Okay, so I wanted Alan Beith to win, and I thought Margaret Beckett would win, but on reflection I'm glad John Bercow has won, such was the degree of mindless hostility shown to him by the Tory Party and its apologists in the national press over recent days.
Quentin Letts is without doubt one of our most gifted writers and humourists, and some of his criticisms of the man he christened "Gorbals Mick" were justified, but his recent piece on why Bercow shouldn't succeed Michael Martin was the quite the most vicious and unpleasant outpouring of journalistic bile I have read in many a long day.
It makes me wonder what slight, real or imagined, could have led Quentin to pen such a vitriolic piece? The effect of it, on me at any rate, was actually to induce sympathy for poor Bercow - not an emotion I am accustomed to feeling towards Tory politicians.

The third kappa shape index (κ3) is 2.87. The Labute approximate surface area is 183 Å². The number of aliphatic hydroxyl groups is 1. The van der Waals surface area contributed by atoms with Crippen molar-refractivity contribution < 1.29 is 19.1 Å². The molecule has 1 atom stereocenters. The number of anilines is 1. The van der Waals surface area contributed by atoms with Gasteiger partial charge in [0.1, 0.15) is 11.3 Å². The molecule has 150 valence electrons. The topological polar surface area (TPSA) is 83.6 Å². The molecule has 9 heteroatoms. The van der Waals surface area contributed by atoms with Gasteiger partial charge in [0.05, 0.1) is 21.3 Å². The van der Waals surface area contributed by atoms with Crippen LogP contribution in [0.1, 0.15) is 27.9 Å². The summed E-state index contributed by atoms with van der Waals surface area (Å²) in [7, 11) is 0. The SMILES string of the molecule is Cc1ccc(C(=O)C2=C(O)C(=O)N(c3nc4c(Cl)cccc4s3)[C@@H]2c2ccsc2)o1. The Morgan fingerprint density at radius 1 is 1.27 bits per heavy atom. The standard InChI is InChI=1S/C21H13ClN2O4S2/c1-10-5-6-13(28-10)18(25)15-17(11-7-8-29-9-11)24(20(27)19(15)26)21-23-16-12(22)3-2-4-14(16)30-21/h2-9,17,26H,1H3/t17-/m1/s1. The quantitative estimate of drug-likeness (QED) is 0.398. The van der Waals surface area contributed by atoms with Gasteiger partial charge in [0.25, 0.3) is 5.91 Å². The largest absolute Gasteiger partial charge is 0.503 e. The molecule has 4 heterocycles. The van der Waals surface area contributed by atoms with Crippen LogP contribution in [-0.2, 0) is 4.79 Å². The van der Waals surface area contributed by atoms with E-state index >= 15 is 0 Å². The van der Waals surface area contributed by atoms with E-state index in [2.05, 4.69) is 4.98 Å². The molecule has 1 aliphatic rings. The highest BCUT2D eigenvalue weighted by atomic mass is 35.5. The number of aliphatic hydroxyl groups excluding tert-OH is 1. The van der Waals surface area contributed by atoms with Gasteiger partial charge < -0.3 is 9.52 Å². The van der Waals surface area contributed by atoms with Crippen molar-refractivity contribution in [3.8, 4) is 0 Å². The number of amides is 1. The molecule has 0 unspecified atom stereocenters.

As to the well-known right-wing blogger who cheered on the Stop Bercow campaign from the sidelines - I won't bother to link to him - his own dislike of the man was clearly down to good old-fashioned religious intolerance. Bercow does support Rangers after all.
I did wonder if there might have been a bit of religious intolerance of another sort going on in what has been a rather unedifying episode for the Tory benches. But we have to take at face value David Cameron's generous tribute to the fact that Bercow is the first Speaker of the Jewish faith.
In terms of the bigger picture, the Commons now has a Speaker with a very clear mandate for reform. It's a good result for the progressive forces in British politics, a bad one for those who somehow wanted to use this election not to advance the reform process, but to stall it.